Nederlander Theatre (Chicago)
|Former names||− The Ford Center for the Performing Arts Oriental Theatre|
− Oriental Theatre
|Address||24 West Randolph Street|
|Public transit||State/Lake station, Lake station|
|Owner||Broadway In Chicago|
|Renovated||1996 – 1998|
|Architect||Rapp and Rapp|
New Masonic Building and Oriental Theater
|Location||24 W Randolph Street|
|Architectural style||Late Gothic Revival, Art Deco|
|NRHP reference No.||78003401|
|Added to NRHP||September 26, 1978|
The James M. Nederlander Theatre is a theater located at 24 West Randolph Street in the Loop area of downtown Chicago, Illinois. The venue opened in 1926 as the Oriental Theatre, a deluxe movie palace and vaudeville venue. Today the Nederlander presents live Broadway theater and is operated by Broadway In Chicago, currently seating 2,253.
The theater house is located in what was the New Masonic office building and both were listed in 1978 on the National Register of Historic Places as New Masonic Building and Oriental Theater. The office building is now a hotel. In 2019, the theater was re-named for the impresario James M. Nederlander, of the Nederlander Organization.
The Oriental Theater, now the James M. Nederlander Theatre, opened in 1926 as one of many ornate movie palaces built in Chicago during the 1920s by the firm Rapp and Rapp. In addition to movies, it occasionally showed live acts. The Oriental continued to be a vital part of Chicago's theater district into the 1960s, but patronage declined in the 1970s. Late in the decade, the theater survived by showing exploitation films. It closed in 1981 and its lobby was refitted as a retail TV and radio store, while the theater remained vacant for more than a decade.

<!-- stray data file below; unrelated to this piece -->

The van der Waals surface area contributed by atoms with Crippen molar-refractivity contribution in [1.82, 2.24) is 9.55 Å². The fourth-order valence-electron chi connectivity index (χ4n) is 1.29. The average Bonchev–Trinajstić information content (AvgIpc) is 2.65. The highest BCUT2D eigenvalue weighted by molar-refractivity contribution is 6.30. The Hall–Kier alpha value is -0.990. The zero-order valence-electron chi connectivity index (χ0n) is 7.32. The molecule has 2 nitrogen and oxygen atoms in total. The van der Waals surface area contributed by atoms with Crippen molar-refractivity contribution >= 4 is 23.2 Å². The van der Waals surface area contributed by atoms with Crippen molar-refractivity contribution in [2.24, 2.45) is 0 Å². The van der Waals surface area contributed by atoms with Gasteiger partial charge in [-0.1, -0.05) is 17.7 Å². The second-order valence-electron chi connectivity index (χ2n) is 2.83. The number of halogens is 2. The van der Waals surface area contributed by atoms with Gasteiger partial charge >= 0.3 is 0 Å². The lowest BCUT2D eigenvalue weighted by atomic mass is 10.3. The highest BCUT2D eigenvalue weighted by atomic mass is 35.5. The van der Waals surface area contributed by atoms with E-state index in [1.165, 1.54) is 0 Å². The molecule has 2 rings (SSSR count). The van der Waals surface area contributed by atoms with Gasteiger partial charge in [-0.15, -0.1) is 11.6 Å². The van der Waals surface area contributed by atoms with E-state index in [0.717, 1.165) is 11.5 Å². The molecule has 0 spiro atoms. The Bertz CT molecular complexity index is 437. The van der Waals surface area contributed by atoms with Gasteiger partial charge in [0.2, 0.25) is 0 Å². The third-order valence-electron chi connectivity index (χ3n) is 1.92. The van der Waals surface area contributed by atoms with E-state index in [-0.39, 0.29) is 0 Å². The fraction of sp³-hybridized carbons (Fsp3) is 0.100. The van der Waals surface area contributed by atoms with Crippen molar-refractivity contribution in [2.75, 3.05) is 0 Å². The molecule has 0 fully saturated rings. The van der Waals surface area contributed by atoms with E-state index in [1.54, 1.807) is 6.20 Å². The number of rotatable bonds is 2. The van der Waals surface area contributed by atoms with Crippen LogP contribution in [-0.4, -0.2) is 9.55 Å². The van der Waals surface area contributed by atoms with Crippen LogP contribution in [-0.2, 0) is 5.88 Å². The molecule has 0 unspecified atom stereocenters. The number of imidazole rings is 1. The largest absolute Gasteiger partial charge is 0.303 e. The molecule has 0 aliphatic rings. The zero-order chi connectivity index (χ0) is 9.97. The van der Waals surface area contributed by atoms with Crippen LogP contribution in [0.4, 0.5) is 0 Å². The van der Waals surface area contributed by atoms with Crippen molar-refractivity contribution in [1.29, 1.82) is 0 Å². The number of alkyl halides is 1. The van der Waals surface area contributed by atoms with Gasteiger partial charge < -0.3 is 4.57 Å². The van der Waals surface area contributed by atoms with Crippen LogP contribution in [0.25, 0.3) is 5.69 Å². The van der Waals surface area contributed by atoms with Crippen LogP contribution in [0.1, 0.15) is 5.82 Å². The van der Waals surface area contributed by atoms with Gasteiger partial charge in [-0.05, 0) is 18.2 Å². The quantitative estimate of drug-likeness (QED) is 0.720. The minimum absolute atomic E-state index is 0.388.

The Oriental replaced an earlier theater venue on the site opened November 27, 1903, the Iroquois Theatre, which burned in the deadliest theatre fire in U.S. history. After the fire's recorded death toll reached over double the death toll of The Great Chicago Fire, city officials closed all theaters in the city for inspection. Following the incident, the city enacted new laws that addressed aisle-way and exit standards, scenery fireproofing, and occupancy limits.